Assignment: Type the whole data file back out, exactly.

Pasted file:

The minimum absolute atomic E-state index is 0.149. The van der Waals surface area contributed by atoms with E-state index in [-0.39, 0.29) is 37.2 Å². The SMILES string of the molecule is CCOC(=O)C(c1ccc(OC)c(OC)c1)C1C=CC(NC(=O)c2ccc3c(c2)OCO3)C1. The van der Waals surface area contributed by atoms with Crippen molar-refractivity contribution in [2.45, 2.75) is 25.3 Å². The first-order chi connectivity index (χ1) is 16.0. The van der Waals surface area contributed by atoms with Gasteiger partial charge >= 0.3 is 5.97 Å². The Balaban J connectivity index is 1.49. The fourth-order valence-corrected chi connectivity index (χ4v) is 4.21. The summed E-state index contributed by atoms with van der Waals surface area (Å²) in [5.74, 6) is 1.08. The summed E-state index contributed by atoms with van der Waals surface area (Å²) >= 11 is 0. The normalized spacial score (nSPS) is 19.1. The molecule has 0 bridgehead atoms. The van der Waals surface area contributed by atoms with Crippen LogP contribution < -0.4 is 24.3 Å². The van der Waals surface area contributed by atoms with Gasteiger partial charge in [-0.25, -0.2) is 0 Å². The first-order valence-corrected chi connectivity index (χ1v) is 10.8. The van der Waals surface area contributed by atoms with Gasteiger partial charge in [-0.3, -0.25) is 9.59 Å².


The minimum absolute atomic E-state index is 0.149. The van der Waals surface area contributed by atoms with E-state index in [-0.39, 0.29) is 37.2 Å². The SMILES string of the molecule is CCOC(=O)C(c1ccc(OC)c(OC)c1)C1C=CC(NC(=O)c2ccc3c(c2)OCO3)C1. The van der Waals surface area contributed by atoms with Crippen molar-refractivity contribution in [2.45, 2.75) is 25.3 Å². The first-order chi connectivity index (χ1) is 16.0. The van der Waals surface area contributed by atoms with Gasteiger partial charge >= 0.3 is 5.97 Å². The Balaban J connectivity index is 1.49. The fourth-order valence-corrected chi connectivity index (χ4v) is 4.21. The summed E-state index contributed by atoms with van der Waals surface area (Å²) in [5.74, 6) is 1.08. The summed E-state index contributed by atoms with van der Waals surface area (Å²) >= 11 is 0. The normalized spacial score (nSPS) is 19.1. The molecule has 0 bridgehead atoms. The van der Waals surface area contributed by atoms with Crippen LogP contribution < -0.4 is 24.3 Å². The van der Waals surface area contributed by atoms with Gasteiger partial charge in [-0.25, -0.2) is 0 Å². The first-order valence-corrected chi connectivity index (χ1v) is 10.8. The van der Waals surface area contributed by atoms with Gasteiger partial charge in [-0.3, -0.25) is 9.59 Å².